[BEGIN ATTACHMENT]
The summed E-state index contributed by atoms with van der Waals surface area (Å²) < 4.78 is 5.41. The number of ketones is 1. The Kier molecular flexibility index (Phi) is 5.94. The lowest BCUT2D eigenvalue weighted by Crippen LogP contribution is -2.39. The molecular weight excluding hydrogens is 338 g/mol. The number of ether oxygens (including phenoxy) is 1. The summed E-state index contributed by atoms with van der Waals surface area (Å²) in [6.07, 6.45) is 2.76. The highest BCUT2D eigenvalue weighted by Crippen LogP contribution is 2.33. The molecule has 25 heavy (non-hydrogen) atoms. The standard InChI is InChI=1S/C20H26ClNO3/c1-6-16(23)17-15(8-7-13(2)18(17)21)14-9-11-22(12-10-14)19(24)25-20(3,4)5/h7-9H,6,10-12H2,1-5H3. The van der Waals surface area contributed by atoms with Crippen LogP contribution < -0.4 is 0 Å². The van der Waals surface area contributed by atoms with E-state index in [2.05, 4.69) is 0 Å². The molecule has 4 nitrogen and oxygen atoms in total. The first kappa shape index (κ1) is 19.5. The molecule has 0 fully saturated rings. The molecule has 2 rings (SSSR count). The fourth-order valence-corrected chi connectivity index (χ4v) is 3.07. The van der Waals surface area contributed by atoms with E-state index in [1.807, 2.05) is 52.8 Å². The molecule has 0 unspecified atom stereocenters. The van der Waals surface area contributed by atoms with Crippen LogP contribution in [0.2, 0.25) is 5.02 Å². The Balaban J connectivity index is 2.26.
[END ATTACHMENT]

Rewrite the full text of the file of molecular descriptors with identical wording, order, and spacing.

The summed E-state index contributed by atoms with van der Waals surface area (Å²) < 4.78 is 5.41. The number of ketones is 1. The Kier molecular flexibility index (Phi) is 5.94. The lowest BCUT2D eigenvalue weighted by Crippen LogP contribution is -2.39. The molecular weight excluding hydrogens is 338 g/mol. The number of ether oxygens (including phenoxy) is 1. The summed E-state index contributed by atoms with van der Waals surface area (Å²) in [6.07, 6.45) is 2.76. The highest BCUT2D eigenvalue weighted by Crippen LogP contribution is 2.33. The molecule has 25 heavy (non-hydrogen) atoms. The standard InChI is InChI=1S/C20H26ClNO3/c1-6-16(23)17-15(8-7-13(2)18(17)21)14-9-11-22(12-10-14)19(24)25-20(3,4)5/h7-9H,6,10-12H2,1-5H3. The van der Waals surface area contributed by atoms with Crippen LogP contribution < -0.4 is 0 Å². The van der Waals surface area contributed by atoms with E-state index in [2.05, 4.69) is 0 Å². The molecule has 4 nitrogen and oxygen atoms in total. The first kappa shape index (κ1) is 19.5. The molecule has 0 fully saturated rings. The molecule has 2 rings (SSSR count). The fourth-order valence-corrected chi connectivity index (χ4v) is 3.07. The van der Waals surface area contributed by atoms with E-state index in [1.807, 2.05) is 52.8 Å². The molecule has 0 unspecified atom stereocenters. The van der Waals surface area contributed by atoms with Crippen LogP contribution in [0.2, 0.25) is 5.02 Å². The Balaban J connectivity index is 2.26.